Play It Loud looks at the tools of the rock revolution

What is loud rock music without the guitar? We need never wonder, but we can take the time to reflect and trace its evolution over the past eight decades, thanks to a new exhibit at the Met in New York City.

Play It Loud: Instruments of Rock & Roll” features more than 100 instruments that were used in the creation of not just rock music but the culture surrounding it.

Curated in partnership with the Rock & Roll Hall of Fame, the exhibit also has posters and costumes from the bands and artists that made the music that brought so much change to the world.

“Many of rock’s most celebrated and recognized instruments will be featured, representing artists across generations and subgenres. In addition to institutional and private collectors, many musicians are lending their performance and recording instruments” to the exhibit, which opens April 8 and runs through October 1.

The Met claims this is the first exhibit to look at the instruments of rock, not just the people who played them.

“One of the most important artistic movements of the twentieth century, rock and roll’s seismic influence was felt across culture and society. Early rock musicians were attracted to the wail of the electric guitar and the distortion of early amplifiers, a sound that become forever associated with rock music and its defining voice,” the museum says. “Rock fans have long been fascinated by the instruments used by musicians. Many have sought out and acquired the exact models of instruments and equipment used by their idols, and spent countless hours trying to emulate their music and their look. The instruments used in rock and roll had a profound impact on this art form that forever changed music.”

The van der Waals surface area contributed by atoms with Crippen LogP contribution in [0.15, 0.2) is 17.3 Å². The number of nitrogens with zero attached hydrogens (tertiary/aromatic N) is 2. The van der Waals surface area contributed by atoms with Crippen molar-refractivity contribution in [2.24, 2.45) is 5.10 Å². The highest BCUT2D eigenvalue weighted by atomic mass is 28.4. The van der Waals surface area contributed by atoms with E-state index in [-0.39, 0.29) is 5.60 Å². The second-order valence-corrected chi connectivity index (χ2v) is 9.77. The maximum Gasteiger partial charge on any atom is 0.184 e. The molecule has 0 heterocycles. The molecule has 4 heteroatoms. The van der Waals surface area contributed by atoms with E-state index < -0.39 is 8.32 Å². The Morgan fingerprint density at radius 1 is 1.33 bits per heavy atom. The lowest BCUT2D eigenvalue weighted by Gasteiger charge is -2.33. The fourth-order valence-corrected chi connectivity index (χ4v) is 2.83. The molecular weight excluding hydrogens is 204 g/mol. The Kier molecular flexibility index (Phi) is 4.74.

There is, of course, an accompanying catalogue and picture album of the instruments featured in the exhibit with essays discussing the tools of the trade. Oddly enough, there’s no mention of a comprehensive soundtrack or sampler to provide a sonic backdrop for either the patron or the passerby.  

Amber Healy

I write about music policy and lawsuits because they're endlessly fascinating.

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